Walking through this terrain is strenuous and one’s sense of direction is easily lost. The forest is fairly dense with undergrowth and, although the contours don’t show it, there were several areas of cliffs to navigate around. In only one place could we get an overview of the countryside (see photo) by climbing up a fallen tree. One could get into serious trouble in these woods without a compass or GPS. Even with a GPS, we relied on the compass once or twice simply because you cannot walk fast enough or straight enough through this forest to easily get a reliable direction reading from the GPS. The hike to the confluence point was 2.4 km (as the crow flies) through the bush from the road. We averaged approximately 1 kilometre per hour when walking through the bush. The walk in and out from the road took us about 5 hours.
We decided that the longer hikes from the south (Lake Superior) and from the east (Michipicoten and Dore Lake) through countryside that appeared from the Google Earth images to be clearly more rugged, would in no way be a “walk in the park” and would take a significantly longer amount of time…perhaps even an overnight camp in the bush.
We took no camping equipment on the actual walk in the bush. However, looking at the various maps and images, we weren’t quite sure that the actual confluence point was not within the small lake nearby. So we did take a small inflatable boat! Luckily, it turned out that the maps are correct: the confluence point is just beside the small creek flowing south out of the lake so the boat was unnecessary. Even better, the confluence point is in fairly open ground right beside a large exposed rock next to the creek. This made for better photography (we were expecting photos of trees in all directions) and much better picnicking! We got to the confluence point at about 3:00PM. The nearby lake is quite pleasant and enticing for a swim but we didn’t really have time since we were still facing the walk and drive out. We didn’t expect to get back to Highway 17 until near dark. We eventually got back to the highway at about 8:00PM.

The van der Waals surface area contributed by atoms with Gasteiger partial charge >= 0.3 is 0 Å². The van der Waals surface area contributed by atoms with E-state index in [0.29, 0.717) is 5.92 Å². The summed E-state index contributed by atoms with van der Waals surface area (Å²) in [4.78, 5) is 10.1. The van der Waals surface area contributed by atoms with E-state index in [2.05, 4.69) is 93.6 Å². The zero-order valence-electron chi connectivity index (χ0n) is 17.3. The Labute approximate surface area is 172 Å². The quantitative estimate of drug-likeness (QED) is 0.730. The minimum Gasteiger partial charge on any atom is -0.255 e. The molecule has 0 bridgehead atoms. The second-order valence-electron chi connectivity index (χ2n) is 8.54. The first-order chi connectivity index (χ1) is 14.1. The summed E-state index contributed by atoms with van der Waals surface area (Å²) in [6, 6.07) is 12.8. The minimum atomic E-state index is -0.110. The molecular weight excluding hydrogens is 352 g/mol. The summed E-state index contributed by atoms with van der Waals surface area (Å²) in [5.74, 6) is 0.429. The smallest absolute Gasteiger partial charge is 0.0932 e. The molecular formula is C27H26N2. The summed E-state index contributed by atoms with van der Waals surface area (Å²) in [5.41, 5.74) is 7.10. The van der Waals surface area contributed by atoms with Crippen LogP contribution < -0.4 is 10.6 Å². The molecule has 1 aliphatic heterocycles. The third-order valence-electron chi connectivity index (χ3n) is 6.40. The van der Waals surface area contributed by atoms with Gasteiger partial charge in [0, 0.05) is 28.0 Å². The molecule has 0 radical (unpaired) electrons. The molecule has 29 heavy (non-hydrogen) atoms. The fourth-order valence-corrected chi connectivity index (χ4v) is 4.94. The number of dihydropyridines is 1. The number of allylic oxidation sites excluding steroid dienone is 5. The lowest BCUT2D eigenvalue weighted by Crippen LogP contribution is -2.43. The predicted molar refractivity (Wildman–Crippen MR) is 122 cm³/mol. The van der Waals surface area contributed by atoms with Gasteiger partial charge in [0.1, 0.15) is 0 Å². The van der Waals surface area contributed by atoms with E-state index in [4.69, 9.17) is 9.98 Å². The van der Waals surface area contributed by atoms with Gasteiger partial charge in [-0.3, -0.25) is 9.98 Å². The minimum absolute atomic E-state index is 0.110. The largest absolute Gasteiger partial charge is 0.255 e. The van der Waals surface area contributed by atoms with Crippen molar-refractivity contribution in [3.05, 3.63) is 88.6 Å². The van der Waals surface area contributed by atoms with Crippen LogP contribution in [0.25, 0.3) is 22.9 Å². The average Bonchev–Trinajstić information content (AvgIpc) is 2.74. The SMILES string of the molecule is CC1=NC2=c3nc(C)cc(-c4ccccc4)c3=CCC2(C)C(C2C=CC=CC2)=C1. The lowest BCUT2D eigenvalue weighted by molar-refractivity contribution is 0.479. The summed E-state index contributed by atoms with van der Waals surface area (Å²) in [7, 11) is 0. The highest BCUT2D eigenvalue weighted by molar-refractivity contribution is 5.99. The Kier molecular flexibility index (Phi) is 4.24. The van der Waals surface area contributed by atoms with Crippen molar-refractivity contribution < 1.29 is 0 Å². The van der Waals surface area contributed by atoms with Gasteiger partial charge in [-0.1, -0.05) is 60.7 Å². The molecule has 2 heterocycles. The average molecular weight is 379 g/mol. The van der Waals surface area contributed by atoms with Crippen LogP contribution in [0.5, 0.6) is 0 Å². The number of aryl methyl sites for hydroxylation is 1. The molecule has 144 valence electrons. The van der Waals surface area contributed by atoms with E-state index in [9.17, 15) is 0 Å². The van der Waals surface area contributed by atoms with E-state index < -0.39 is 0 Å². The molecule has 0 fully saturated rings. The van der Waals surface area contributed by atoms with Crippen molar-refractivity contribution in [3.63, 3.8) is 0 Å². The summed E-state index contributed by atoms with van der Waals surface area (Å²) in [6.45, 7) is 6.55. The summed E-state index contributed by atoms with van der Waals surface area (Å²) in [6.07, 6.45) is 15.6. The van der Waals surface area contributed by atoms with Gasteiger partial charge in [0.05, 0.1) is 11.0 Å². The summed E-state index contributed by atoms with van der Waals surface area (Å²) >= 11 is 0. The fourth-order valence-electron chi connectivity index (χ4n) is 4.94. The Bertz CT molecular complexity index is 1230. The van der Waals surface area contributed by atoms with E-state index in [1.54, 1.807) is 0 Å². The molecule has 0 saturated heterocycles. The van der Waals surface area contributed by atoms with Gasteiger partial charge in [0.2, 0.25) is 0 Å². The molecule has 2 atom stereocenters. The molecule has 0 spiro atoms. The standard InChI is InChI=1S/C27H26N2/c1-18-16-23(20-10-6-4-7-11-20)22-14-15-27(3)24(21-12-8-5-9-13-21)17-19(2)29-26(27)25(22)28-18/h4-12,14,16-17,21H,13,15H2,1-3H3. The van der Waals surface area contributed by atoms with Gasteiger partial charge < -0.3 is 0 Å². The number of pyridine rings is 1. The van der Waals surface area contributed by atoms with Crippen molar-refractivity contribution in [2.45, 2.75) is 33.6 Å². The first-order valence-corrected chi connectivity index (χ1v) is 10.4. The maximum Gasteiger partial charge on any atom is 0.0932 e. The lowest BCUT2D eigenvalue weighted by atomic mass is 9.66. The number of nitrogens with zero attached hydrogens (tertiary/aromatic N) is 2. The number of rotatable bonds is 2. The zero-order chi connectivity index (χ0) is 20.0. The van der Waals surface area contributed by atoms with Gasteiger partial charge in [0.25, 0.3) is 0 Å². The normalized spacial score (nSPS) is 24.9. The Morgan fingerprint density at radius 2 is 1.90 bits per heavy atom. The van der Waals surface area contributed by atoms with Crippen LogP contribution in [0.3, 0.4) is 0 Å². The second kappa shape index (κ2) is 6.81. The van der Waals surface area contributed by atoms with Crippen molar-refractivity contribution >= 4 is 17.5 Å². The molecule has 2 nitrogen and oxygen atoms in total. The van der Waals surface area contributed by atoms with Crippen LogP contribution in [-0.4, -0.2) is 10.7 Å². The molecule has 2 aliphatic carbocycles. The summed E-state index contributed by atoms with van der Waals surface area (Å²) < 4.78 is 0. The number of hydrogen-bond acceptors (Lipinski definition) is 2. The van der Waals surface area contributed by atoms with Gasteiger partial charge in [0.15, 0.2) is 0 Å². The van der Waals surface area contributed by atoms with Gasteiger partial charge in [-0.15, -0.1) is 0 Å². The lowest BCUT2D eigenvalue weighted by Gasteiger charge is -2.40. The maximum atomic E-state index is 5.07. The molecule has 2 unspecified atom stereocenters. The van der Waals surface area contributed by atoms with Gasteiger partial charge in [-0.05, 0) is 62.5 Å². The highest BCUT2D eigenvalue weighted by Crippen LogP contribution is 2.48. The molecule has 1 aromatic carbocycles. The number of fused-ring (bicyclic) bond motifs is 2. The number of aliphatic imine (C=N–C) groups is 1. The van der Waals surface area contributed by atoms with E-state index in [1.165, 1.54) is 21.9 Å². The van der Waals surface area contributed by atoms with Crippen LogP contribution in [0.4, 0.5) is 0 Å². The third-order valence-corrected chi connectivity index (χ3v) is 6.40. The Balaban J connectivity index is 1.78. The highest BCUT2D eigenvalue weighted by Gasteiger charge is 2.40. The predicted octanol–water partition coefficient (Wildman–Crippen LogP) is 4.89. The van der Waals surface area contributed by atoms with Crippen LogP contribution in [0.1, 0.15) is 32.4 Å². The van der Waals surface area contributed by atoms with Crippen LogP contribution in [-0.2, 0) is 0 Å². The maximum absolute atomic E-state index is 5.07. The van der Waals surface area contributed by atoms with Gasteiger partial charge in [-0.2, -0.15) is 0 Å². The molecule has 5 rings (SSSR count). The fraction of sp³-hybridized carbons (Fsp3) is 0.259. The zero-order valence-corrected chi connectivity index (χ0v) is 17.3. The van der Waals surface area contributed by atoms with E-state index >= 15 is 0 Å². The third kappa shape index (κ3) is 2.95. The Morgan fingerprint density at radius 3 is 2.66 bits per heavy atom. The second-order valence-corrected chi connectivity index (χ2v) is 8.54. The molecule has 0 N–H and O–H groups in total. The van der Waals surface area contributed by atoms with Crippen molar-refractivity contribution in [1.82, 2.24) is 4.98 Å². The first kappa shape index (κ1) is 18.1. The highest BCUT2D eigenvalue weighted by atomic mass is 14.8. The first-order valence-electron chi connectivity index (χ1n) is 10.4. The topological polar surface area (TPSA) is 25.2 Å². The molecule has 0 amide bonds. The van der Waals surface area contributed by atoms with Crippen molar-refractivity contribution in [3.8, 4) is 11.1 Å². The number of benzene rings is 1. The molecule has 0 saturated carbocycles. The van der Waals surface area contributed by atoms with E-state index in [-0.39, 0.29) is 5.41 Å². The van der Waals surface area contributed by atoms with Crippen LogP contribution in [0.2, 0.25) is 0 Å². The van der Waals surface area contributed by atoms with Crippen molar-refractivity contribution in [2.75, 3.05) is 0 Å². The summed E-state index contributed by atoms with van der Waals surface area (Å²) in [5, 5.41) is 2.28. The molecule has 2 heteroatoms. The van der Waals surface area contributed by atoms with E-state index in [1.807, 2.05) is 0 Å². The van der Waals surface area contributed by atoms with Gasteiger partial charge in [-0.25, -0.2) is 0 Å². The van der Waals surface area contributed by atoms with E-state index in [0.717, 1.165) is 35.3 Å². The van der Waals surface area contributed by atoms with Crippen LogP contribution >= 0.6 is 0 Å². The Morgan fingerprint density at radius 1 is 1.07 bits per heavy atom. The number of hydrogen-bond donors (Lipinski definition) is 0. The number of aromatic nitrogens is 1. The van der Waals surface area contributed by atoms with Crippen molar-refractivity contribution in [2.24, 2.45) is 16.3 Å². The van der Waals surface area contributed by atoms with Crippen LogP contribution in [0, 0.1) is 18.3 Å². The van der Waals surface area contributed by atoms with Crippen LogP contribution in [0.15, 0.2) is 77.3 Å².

At the confluence point and all along the walk in, there were many signs of moose. We saw signs of bear but none of them recent. We saw no actual animals other than the small ground variety. This may have been due to the bear bells we carried but more likely due to the chaos and noise of our crashing through the bush! The forest consists primarily of birch, fir, and cedar. There is a good deal of fern as well as deep moss in the lower, damper areas. In a number of places we saw Indian Pipe, a small white parasitic plant that you don’t find very often.
A final tip: If you hike in woods this thick, then don’t wear anything at all on you that can be torn off by the undergrowth. There is now a wristwatch fairly close to 48° 0.990’N 85° 0.050’W …(finders keepers!). Although not expensive, it has a new battery and should happily be telling the time for the bears for the next couple of years.